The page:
To be certain of this, one would want confirmation from Comedy Central or the South Park creators.
Tonight's episode is being rebroadcast on Comedy Central at midnight ET Wednesday night and 10pm ET Thursday night.
It should be noted that a 2001 episode of South Park included Mohammed.
UPDATE: As one of the comments below notes, Comedy Central apparently allows South Park to show Jesus defacating on others and being defacated on, but prohibits showing Mohammed "just standing there, looking normal."
Unfortunately, until Comedy Central or Matt Stone and Trey Parker make clear whether South Park was indeed censored, one can't know for sure. The "play within a play" format renders things a tad uncertain.
FURTHER UPDATE: There is much more at
Malkin (including clips and links).
Political Pit Bull,
Right Wing News,
Coalition of the Swilling,
FURTHER, FURTHER (late Thursday afternoon) UPDATE:
This post has been updated here, here, here, here, including a link to the [fake] censored clip from Wednesday's episode. [I deleted a still picture here because it and the clip from which it was taken are fakes .]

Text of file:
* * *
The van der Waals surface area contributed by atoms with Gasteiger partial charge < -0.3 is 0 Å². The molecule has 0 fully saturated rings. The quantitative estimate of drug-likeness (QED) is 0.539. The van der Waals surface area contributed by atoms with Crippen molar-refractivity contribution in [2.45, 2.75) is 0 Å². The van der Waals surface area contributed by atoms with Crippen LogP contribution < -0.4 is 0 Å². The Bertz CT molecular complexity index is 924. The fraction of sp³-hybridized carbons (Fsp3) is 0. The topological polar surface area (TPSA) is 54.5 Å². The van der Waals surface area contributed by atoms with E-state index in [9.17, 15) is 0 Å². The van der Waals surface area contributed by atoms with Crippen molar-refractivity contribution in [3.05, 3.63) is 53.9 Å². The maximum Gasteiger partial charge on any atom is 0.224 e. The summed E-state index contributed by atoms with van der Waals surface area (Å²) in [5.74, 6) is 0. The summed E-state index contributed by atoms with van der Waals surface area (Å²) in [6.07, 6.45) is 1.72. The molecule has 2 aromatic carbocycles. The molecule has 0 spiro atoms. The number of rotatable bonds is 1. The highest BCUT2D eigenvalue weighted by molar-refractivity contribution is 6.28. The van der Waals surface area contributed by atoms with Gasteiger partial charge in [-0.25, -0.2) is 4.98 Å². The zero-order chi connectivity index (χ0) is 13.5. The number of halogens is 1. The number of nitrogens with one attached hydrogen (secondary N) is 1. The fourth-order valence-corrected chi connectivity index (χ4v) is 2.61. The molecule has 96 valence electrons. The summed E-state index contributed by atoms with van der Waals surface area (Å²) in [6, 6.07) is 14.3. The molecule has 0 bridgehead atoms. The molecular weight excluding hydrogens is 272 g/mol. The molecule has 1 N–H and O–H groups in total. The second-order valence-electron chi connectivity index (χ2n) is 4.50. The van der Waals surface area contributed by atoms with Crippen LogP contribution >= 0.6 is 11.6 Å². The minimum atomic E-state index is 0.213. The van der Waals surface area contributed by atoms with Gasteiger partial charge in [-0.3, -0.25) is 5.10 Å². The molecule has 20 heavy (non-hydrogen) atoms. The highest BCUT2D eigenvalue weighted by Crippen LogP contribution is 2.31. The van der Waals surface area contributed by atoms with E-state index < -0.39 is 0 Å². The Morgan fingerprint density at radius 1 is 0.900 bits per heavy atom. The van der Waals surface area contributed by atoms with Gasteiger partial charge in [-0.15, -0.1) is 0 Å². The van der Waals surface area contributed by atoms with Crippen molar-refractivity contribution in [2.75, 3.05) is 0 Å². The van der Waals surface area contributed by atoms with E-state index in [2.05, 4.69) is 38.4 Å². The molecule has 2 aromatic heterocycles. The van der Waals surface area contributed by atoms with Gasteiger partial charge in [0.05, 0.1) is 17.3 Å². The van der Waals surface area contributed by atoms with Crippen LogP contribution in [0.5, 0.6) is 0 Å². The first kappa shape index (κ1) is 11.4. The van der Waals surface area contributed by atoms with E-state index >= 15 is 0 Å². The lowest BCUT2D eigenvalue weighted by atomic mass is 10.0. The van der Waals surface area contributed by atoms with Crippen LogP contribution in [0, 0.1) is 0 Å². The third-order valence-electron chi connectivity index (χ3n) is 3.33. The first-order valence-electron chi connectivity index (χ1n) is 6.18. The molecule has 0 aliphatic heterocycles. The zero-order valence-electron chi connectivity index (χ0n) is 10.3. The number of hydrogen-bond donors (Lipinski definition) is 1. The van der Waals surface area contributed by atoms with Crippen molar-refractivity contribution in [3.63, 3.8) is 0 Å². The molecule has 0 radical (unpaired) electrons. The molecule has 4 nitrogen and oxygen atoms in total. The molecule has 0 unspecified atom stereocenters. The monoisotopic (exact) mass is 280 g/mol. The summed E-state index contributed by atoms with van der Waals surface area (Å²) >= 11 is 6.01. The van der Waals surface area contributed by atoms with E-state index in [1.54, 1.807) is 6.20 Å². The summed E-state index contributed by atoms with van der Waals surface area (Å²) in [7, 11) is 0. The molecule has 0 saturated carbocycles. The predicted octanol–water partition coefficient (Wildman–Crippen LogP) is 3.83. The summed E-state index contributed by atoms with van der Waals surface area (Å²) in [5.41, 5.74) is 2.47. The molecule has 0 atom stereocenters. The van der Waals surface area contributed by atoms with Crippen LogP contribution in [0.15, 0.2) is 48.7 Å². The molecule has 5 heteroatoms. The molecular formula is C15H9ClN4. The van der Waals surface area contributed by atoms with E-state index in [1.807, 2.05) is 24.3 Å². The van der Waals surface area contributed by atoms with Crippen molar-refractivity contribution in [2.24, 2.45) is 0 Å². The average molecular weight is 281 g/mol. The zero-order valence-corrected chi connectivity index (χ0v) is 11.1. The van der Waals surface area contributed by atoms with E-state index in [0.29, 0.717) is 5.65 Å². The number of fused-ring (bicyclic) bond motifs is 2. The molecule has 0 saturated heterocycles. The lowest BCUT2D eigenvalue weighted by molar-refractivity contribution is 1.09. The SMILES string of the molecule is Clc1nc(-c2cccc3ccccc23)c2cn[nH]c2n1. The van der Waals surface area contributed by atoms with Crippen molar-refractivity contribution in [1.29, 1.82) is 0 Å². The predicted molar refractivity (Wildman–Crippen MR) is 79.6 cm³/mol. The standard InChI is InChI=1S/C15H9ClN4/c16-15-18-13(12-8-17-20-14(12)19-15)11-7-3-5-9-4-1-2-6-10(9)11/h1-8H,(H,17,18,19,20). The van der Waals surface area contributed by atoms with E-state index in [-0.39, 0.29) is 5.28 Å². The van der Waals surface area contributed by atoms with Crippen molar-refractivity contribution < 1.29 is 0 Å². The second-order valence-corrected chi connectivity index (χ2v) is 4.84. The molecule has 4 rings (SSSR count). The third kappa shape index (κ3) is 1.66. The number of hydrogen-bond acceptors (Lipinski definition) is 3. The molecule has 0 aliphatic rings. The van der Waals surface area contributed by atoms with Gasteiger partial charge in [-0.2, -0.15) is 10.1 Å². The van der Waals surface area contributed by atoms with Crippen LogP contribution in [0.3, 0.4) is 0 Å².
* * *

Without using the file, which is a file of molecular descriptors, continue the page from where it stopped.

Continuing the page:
Wednesday, April 12, 2006
Bainbridge v. Drum on the Minimum Wage.--
It's Professor Bainbridge v. Kevin Drum on a hike in the minumum wage.
Both are eloquent enough to speak for themselves, but Bainbridge makes more of a positive argument, while Drum is just making a passing dismissive crack. Drum favors raising the minimum wage at least "a buck or two." Bainbridge favors indexing it:
First, the minimum wage debate is not really a debate about how much money the working poor make. Instead, it is mainly a debate about how much working teenagers and twenty-somethings in their first job ought to make. The federal Bureau of Labor Statistics reports that (in 2002):
Minimum wage workers tend to be young. About half of workers earning $5.15 or less were under age 25, and slightly more than one-fourth were age 16-19.
Among workers over 25, only two percent - 2%! - earned the minimum wage. Sympathy for the working poor thus ought not to be a driver of minimum wage debates.
Second, setting aside the debate of whether an increase in the minimum wage affects the supply of jobs for teenagers (wages go up, employers hire fewer workers), an increase in the minimum wage increases the demand by teenagers for work: